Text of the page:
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What is Chest Pain? - Know It's Causes, Symptoms & Treatment


A guide to Chest pain and its Causes

Not all chest pains lead to heart attacks, although this tends to be the association that most people make. Chest pains need not necessarily be caused by cardiac diseases; they can originate from diseases within other parts of the body, e.g. the thorax (chest cavity), lungs, pleura, mediastinum, oesophagus, diaphragm, skin, muscles, cervicodorsal spine, costochondral junction, breasts, sensory nerves, spinal cord, stomach, duodenum, pancreas and gall bladder.

As such, a physician needs to obtain the patient’s proper history when diagnosing a chest pain. This includes details pertaining to its location, spread (radiation), character, aggravating and relieving factors, time, duration and frequency, recurrence pattern, setting and associated symptoms.

A patient’s gestures can also provide crucial information. The act of clenching the fist in front of the chest when describing the pain felt strongly suggests a cardiac origin of pain.


Typical Cardiac Pain

Patients usually describe the chest pain of cardiac ischemia and an impending heart attack as ‘pressing’, ‘squeezing’, ‘strangling’, ‘constrictive’, ‘bursting’, ‘burning’, as a ‘band across chest’, or a ‘weight in the center of chest’.

The pain normally spreads from the middle of the chest to the shoulders, then to the arms, neck, jaws and teeth. This can be caused by rising emotion, exerting effort, a heavy meal or stress. The pain usually subsides when the patient rests; pain that lasts longer than 20 minutes suggest a significant ischemia leading to a heart attack. Keeping a Nitroglycerine tablet under the tongue helps relieve the pain.

Other cardiac pains are described as 'Anginal equivalents': shortness of breath, discomfort localized to left arm, lower jaw, or teeth, neck belching, indigestion, sweating or dizziness.


Other causes of chest pain include:

  • Pulmonary Hypertension (PAH): this involves high pressures in the pulmonary arteries reaching the lungs. The pain is akin to angina pains, but is more focused in the chest, has no precipitating factors, and cannot be relieved by Nitroglycerine.
  • Pericarditis: the inflammation of the tissue surrounding the heart is usually caused by a viral respiratory infection. The pain is sharper, and is located towards the left side of the chest or the neck. It can persist for hours, and is aggravated by breathing, twisting the body and swallowing.
  • Aortic Dissection: this often occurs in patients with a history of high blood pressure. It occurs when the wall of the major blood vessel arising from left ventricle splits, typically causing pain that radiates to the back.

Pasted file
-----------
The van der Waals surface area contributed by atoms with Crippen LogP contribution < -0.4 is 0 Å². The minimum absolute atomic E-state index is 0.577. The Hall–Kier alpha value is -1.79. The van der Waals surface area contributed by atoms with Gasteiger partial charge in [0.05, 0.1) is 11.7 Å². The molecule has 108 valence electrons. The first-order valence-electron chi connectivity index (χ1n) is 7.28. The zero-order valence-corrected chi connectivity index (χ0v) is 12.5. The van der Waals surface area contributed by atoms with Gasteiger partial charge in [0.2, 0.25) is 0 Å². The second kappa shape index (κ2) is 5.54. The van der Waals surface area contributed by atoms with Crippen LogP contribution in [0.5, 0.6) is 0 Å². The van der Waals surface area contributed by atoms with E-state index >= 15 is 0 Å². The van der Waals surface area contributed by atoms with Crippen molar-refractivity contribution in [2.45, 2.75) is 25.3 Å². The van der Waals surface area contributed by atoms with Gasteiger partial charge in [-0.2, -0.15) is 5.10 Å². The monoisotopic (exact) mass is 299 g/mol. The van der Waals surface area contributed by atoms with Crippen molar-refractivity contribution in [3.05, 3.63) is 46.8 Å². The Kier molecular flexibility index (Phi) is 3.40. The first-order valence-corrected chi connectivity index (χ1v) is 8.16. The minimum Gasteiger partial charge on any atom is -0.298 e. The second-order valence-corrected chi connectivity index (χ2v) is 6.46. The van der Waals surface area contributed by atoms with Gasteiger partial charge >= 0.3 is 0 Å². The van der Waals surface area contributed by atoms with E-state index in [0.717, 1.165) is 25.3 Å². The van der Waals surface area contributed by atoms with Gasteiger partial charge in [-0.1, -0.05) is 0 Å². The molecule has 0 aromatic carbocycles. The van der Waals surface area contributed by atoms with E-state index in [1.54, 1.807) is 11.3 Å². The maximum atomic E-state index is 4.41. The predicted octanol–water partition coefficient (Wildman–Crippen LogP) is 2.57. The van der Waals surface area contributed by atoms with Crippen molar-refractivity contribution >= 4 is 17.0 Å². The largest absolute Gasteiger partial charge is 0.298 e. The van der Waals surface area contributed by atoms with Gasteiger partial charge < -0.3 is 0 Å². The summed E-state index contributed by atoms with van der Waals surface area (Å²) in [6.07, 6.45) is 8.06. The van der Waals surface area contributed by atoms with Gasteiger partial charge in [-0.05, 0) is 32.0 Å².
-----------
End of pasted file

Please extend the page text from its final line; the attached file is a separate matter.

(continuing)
• Aortic Aneurysm: the dilatation of aorta causes the erosion of the spine, leading to a localized, boring pain, which can get worse at night.
  • Oesophageal Pain: spasms or inflammation of the oesophagus (food pipe) can lead to a pain behind the chest bone and upper abdominal (epigastric) discomfort during swallowing. The patient can also suffer from an acid reflex with hiatus hernia (herniation of stomach into the chest). The pain may be relieved with antacids. Typical symptoms include a difficulty in swallowing and acid brash (acid reflux in mouth).
  • Peptic Ulcer Disease: the pain can resemble cardiac pain, but is often associated with food ingestion and is usually relieved by antacids.
  • Acute Pancreatitis: while the pain is similar to cardiac pain, it is usually triggered by alcohol consumption (or) biliary tract disease. It is usually located in the upper abdomen, radiating to the back and occasionally relieved by leaning forward.
  • Cervical Disc Disease: this involves a superficial, dull, aching pain that lasts for a variable duration and is triggered by moving the head and neck. It can be relieved by analgesics and rest.
  • Chest Wall Pain: costochondritis or myositis is common in patients who fear heart disease.

It is accompanied by local muscle or costochondral tenderness, and is aggravated by moving or coughing. It can be caused by Herpez zoster (chest wall injury) or the inflammation of costochondral joints.

  • Chest pain accompanied by coughing blood (Hemoptysis): this suggests a lung tumour or a pulmonary embolism.
  • Chest pin by fever: This suggests pleurisy, pneumonia or pericarditis.
  • Psychogenic Chest Pain: this is often caused by anxiety, and involves a localized, dull, persistent ache typically associated with emotionality. It can be accompanied by palpitation, hyperventilation, numbness and tingling of extremities, sighing, weakness, panic attack. The pain may not be relieved by medication, but can be alleviated via rest, tranquilizers and placebos.


When chest pains occur, the best course of action it to seek immediate medical help, and be clear and cooperative when detailing the symptoms to the doctor. While not all chest pain relate to heart problems, it is best to never ignore chest pains and seek medical assistance whenever it occurs.


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Ms. Oshamisu, Nigeria

Ms. Oshamisu from Nigeria came to Apollo Hospitals for treatment of fibroids in her uterus.